Exhibit portrays the real cost of unrelenting violence

Theresa Orozco | theresaorozco@archstl.org
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The exhibition of 20 intimate portraits of women reliving a tragic period of their lives is moving — both figuratively and literally.

The photographs by Colombian artist Erika Diettes in "Sudarios" are of women who were forced to witness the torture and murder of their loved ones during Colombia's 50 years of civil conflict. The display is carefully designed to make the portraits come alive.

The lighting was selected by the artist with the stained-glass windows of the Museum of Contemporary Religious Art (MOCRA) at St. Louis University — normally covered to enhance preservation of the artwork — uncovered to let the light shine through for the first time in 23 years.

The seemingly floating black-and-white images printed on sheer silk with the same image on the front and back are from 6 1/2 to 7 feet in length and hung at varied heights — from 15 inches off the floor to 27 feet, becoming what an art critic called "an accumulation of suspended pain." It also has been termed "testaments to dignity."

The sheer cloth moves with the slightest air currents, bringing them to life.

The display, at MOCRA through Dec. 4, invites people to walk among the works hung from the soaring nave gallery ceiling in a former chapel. The semi-transparent images are what the artist calls "ghosts among us." They are physically present, but this experience was so wounding that they really are the walking dead in some cases.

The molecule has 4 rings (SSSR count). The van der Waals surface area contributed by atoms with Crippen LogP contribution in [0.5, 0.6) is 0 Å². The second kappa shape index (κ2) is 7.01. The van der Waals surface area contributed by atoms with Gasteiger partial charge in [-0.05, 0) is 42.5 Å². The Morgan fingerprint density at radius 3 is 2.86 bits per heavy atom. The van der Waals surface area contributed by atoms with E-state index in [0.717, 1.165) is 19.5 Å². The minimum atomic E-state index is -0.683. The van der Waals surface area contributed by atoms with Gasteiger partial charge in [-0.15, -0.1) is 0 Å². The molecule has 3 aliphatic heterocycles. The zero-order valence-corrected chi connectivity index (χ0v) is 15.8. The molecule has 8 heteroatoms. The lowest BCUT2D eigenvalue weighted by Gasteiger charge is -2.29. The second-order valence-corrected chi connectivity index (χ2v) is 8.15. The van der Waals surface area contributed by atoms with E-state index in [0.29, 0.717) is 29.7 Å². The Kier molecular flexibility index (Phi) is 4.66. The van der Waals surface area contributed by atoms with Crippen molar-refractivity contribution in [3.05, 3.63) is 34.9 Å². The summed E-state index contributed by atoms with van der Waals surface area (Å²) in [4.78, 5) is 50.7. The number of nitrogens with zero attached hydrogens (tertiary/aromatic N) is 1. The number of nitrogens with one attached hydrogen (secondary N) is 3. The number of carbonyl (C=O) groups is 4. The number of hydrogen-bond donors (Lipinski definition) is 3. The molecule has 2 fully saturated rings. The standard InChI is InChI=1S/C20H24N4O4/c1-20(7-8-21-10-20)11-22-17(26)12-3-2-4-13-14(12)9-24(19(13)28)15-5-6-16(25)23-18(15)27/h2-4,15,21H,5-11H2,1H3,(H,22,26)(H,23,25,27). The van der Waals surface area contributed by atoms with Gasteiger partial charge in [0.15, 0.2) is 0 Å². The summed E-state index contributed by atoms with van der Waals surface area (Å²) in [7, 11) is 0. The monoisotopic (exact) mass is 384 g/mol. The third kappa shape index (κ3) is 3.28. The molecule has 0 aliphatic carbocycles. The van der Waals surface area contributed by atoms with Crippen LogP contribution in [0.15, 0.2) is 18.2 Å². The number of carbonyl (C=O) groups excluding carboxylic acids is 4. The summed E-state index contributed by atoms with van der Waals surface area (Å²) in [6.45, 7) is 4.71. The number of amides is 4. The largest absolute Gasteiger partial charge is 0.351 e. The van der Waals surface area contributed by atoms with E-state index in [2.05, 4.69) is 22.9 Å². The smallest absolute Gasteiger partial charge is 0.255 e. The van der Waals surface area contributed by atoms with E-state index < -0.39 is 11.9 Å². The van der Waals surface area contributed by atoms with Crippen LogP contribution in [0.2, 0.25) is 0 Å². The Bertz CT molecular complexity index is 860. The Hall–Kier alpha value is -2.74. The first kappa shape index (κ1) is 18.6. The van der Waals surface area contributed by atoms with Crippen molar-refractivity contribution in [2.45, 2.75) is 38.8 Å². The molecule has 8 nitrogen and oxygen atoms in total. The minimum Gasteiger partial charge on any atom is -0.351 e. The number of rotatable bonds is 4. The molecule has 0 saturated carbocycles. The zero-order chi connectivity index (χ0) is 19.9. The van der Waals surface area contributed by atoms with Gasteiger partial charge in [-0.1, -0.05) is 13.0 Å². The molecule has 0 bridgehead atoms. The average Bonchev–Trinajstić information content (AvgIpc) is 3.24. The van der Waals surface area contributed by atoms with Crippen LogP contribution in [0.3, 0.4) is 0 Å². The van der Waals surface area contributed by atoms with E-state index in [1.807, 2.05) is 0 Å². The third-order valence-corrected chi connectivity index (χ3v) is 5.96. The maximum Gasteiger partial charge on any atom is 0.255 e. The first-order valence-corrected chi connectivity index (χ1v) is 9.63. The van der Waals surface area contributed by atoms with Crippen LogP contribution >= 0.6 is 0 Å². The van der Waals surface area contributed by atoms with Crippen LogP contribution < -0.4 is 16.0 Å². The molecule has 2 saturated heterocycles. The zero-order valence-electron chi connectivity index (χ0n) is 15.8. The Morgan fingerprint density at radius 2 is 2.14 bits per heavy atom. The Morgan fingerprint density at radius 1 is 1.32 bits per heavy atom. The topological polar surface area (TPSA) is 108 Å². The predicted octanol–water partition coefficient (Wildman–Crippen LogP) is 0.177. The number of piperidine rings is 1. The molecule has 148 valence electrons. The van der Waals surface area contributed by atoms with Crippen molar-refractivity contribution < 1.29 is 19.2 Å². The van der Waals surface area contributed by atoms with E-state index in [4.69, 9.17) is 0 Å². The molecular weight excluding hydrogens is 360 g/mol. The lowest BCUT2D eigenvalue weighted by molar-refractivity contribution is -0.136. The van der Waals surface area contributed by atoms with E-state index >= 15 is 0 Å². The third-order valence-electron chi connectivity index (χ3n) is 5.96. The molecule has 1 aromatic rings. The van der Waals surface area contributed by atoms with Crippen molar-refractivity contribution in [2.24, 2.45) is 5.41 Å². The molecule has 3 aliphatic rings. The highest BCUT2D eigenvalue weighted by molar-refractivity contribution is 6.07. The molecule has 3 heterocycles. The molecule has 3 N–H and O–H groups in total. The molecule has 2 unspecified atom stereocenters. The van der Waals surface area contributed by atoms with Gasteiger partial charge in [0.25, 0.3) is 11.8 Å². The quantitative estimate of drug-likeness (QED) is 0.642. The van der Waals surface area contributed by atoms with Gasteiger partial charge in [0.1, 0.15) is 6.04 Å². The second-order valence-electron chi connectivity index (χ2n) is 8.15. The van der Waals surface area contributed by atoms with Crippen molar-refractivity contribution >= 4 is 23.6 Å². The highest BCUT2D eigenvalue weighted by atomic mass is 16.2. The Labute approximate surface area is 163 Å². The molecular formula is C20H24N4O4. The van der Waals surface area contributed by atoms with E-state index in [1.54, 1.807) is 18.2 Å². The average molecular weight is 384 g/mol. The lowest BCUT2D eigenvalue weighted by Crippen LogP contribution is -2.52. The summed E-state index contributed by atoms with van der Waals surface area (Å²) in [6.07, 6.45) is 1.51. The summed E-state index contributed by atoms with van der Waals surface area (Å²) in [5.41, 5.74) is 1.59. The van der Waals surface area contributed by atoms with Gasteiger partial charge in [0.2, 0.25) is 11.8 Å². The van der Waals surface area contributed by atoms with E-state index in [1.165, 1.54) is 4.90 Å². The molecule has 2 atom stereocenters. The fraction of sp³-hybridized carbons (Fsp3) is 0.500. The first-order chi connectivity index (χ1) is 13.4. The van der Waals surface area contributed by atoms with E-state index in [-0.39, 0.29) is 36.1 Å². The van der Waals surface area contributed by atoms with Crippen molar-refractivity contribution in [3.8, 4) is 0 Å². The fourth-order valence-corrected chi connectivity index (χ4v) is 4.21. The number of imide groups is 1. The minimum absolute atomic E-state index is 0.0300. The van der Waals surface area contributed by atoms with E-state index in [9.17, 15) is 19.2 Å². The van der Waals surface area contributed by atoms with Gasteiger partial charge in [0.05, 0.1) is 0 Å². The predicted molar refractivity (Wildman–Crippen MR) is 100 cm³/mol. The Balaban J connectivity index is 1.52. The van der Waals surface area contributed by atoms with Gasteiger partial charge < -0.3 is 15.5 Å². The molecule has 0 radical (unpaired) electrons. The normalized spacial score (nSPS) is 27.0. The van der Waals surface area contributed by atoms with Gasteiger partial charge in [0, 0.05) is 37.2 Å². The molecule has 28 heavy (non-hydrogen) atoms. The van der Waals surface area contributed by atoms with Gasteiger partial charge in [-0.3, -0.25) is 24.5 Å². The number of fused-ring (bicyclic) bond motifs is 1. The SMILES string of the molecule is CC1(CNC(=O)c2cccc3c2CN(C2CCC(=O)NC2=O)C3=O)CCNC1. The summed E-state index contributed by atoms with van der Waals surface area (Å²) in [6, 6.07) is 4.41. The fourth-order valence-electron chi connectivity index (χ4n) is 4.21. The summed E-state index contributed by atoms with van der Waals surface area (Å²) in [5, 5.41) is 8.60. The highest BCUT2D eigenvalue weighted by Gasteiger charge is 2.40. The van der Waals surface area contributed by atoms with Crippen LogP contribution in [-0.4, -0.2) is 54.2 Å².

"These are women who have witnessed something horrifying that involved their own families and is something none of us would want to experience," said Jesuit Father Terrence Dempsey, director of MOCRA. "There was a relationship of trust between the photographer and these women, and Erica wanted them to be displayed as a community and for us to experience them as a community. We can't see all the way to the other end until we walk among the photographs."

The priest also points out that the women's courage shines through as well as the grief. All but one of the women have their eyes closed. Two are wearing papal medallions.

To Father Dempsey, the exhibition taps into viewers' empathy, inviting them to have compassion as they look into their fellow human beings' suffering. "The Catholic Church has such a rich tradition of using imagery to help us define some things that are almost undefineable — to have a visual expression of the love of God, of the sacrifice and love of Christ, of the grief and strength of Mary and of the nonScriptural depiction of Veronica who wipes the face of Jesus out of compassion," he said.

It represents the many thousands of people who have experienced cruelty, the priest said, showing them as God's children, our sisters. The title refers to the Spanish word for shroud, especially the cloak to cover a deceased body or the burial cloth of Christ.